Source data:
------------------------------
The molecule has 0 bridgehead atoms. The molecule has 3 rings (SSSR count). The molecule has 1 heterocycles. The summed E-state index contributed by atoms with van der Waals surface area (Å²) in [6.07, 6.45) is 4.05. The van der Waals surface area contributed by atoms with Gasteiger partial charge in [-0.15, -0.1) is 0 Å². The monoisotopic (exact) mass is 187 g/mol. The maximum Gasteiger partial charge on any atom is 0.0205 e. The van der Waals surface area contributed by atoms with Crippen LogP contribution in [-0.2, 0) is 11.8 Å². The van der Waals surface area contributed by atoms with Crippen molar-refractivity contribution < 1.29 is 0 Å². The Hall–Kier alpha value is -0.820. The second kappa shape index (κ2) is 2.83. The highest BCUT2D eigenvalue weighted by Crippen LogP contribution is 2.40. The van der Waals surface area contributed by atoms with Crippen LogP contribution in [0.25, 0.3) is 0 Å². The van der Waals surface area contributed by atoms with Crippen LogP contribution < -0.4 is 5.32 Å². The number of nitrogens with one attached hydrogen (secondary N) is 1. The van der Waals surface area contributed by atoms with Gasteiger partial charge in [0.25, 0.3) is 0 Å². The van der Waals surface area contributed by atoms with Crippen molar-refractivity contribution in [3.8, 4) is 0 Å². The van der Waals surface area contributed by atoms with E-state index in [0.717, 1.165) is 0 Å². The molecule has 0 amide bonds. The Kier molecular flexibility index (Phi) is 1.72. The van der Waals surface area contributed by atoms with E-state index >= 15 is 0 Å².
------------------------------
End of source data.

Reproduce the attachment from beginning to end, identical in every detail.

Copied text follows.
The molecule has 0 bridgehead atoms. The molecule has 3 rings (SSSR count). The molecule has 1 heterocycles. The summed E-state index contributed by atoms with van der Waals surface area (Å²) in [6.07, 6.45) is 4.05. The van der Waals surface area contributed by atoms with Gasteiger partial charge in [-0.15, -0.1) is 0 Å². The monoisotopic (exact) mass is 187 g/mol. The maximum Gasteiger partial charge on any atom is 0.0205 e. The van der Waals surface area contributed by atoms with Crippen LogP contribution in [-0.2, 0) is 11.8 Å². The van der Waals surface area contributed by atoms with Crippen molar-refractivity contribution < 1.29 is 0 Å². The Hall–Kier alpha value is -0.820. The second kappa shape index (κ2) is 2.83. The highest BCUT2D eigenvalue weighted by Crippen LogP contribution is 2.40. The van der Waals surface area contributed by atoms with Crippen LogP contribution in [0.25, 0.3) is 0 Å². The van der Waals surface area contributed by atoms with Crippen LogP contribution < -0.4 is 5.32 Å². The number of nitrogens with one attached hydrogen (secondary N) is 1. The van der Waals surface area contributed by atoms with Gasteiger partial charge in [0.25, 0.3) is 0 Å². The van der Waals surface area contributed by atoms with Crippen molar-refractivity contribution in [3.8, 4) is 0 Å². The van der Waals surface area contributed by atoms with E-state index in [0.717, 1.165) is 0 Å². The molecule has 0 amide bonds. The Kier molecular flexibility index (Phi) is 1.72. The van der Waals surface area contributed by atoms with E-state index >= 15 is 0 Å².